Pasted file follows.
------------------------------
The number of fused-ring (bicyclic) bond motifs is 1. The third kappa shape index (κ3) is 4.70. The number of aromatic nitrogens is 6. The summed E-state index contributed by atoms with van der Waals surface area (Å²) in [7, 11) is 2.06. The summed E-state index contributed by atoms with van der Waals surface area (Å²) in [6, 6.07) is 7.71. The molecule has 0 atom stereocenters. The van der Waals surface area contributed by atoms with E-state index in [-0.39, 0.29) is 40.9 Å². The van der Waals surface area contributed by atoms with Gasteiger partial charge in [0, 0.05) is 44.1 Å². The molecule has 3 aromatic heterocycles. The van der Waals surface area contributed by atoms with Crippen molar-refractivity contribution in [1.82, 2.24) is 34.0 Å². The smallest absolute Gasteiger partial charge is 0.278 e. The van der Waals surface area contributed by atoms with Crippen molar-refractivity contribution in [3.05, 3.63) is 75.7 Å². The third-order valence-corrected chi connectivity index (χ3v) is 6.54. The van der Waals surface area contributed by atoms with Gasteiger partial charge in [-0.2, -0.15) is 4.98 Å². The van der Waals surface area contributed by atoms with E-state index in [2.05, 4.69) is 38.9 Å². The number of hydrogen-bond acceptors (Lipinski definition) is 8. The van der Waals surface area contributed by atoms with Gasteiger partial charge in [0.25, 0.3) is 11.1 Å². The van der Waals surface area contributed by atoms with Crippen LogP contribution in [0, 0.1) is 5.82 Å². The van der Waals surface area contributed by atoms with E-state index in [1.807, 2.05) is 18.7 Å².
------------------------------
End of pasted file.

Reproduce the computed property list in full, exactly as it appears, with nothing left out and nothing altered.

The number of fused-ring (bicyclic) bond motifs is 1. The third kappa shape index (κ3) is 4.70. The number of aromatic nitrogens is 6. The summed E-state index contributed by atoms with van der Waals surface area (Å²) in [7, 11) is 2.06. The summed E-state index contributed by atoms with van der Waals surface area (Å²) in [6, 6.07) is 7.71. The molecule has 0 atom stereocenters. The van der Waals surface area contributed by atoms with E-state index in [-0.39, 0.29) is 40.9 Å². The van der Waals surface area contributed by atoms with Gasteiger partial charge in [0, 0.05) is 44.1 Å². The molecule has 3 aromatic heterocycles. The van der Waals surface area contributed by atoms with Crippen molar-refractivity contribution in [1.82, 2.24) is 34.0 Å². The smallest absolute Gasteiger partial charge is 0.278 e. The van der Waals surface area contributed by atoms with Crippen molar-refractivity contribution in [3.05, 3.63) is 75.7 Å². The third-order valence-corrected chi connectivity index (χ3v) is 6.54. The van der Waals surface area contributed by atoms with Gasteiger partial charge in [-0.2, -0.15) is 4.98 Å². The van der Waals surface area contributed by atoms with E-state index in [2.05, 4.69) is 38.9 Å². The number of hydrogen-bond acceptors (Lipinski definition) is 8. The van der Waals surface area contributed by atoms with Gasteiger partial charge in [0.25, 0.3) is 11.1 Å². The van der Waals surface area contributed by atoms with Crippen LogP contribution in [0, 0.1) is 5.82 Å². The van der Waals surface area contributed by atoms with E-state index in [1.807, 2.05) is 18.7 Å².